Zero-Field Splitting in Gd(III) complexes Towards a molecular understanding of paramagnetic relaxation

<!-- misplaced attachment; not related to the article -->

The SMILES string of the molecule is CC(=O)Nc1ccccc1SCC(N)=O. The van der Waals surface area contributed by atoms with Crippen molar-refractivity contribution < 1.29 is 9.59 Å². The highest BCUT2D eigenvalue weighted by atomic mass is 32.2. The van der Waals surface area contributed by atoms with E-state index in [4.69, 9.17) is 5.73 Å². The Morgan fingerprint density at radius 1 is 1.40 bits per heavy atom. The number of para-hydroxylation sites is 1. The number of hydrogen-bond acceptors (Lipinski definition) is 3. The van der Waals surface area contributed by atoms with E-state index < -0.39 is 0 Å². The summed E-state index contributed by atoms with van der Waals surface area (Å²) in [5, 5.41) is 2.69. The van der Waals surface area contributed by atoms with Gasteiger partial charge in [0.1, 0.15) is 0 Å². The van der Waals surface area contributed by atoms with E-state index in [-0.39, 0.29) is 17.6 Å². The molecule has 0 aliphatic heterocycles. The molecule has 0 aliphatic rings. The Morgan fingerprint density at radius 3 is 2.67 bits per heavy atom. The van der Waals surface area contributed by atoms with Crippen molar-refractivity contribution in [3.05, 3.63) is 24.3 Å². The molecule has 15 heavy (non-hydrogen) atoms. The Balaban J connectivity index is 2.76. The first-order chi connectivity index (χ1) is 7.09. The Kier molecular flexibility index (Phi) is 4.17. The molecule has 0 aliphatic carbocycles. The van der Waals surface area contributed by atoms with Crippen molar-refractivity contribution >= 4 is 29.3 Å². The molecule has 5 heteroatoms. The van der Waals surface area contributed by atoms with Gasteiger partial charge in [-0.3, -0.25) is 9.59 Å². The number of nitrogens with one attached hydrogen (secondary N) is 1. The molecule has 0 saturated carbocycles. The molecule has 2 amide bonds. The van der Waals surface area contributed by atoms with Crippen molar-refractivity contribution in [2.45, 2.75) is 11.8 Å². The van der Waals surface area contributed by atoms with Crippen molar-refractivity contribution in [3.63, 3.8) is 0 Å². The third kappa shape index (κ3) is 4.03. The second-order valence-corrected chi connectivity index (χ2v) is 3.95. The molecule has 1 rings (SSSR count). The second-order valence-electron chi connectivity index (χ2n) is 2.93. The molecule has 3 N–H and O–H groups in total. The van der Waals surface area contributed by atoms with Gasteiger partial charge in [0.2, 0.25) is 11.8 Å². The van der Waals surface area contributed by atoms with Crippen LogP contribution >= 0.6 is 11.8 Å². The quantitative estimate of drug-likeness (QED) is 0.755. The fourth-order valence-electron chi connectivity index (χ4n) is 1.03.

Abstract: The prime objectives of contrast agents in Magnetic Resonance Imaging(MRI) is to accelerate the relaxation rate of the solvent water protons in the surrounding tissue. Paramagnetic relaxation originates from dipole-dipole interactions between the nuclear spins and the fluctuating magnetic field induced by unpaired electrons. Currently Gadolinium(III) chelates are the most widely used contrast agents in MRI, and therefore it is incumbent to extend the fundamental theoretical understanding of parameters that drive the relaxation mechanism in these complexes.Traditionally the Solomon-Bloembergen-Morgan equations have been utilized to describe relaxation times in terms, primarily of the Zeeman interaction, which is the splitting of degenerate energy levels due to an applied magnetic field. However, in compounds such as Gadolinium(III) complexes with total electron spins higher than 1 (in this case S=7/2) other interactions such as the Zero-Field Splitting(ZFS) play a significant role. ZFS is the splitting of degenerate energy levels in the absence of an external magnetic field. For this purpose, the current research delves into an understanding of the relaxation process, focusing on ZFS in various complexes of interest, using quantum chemical methods as well as molecular dynamic simulations.
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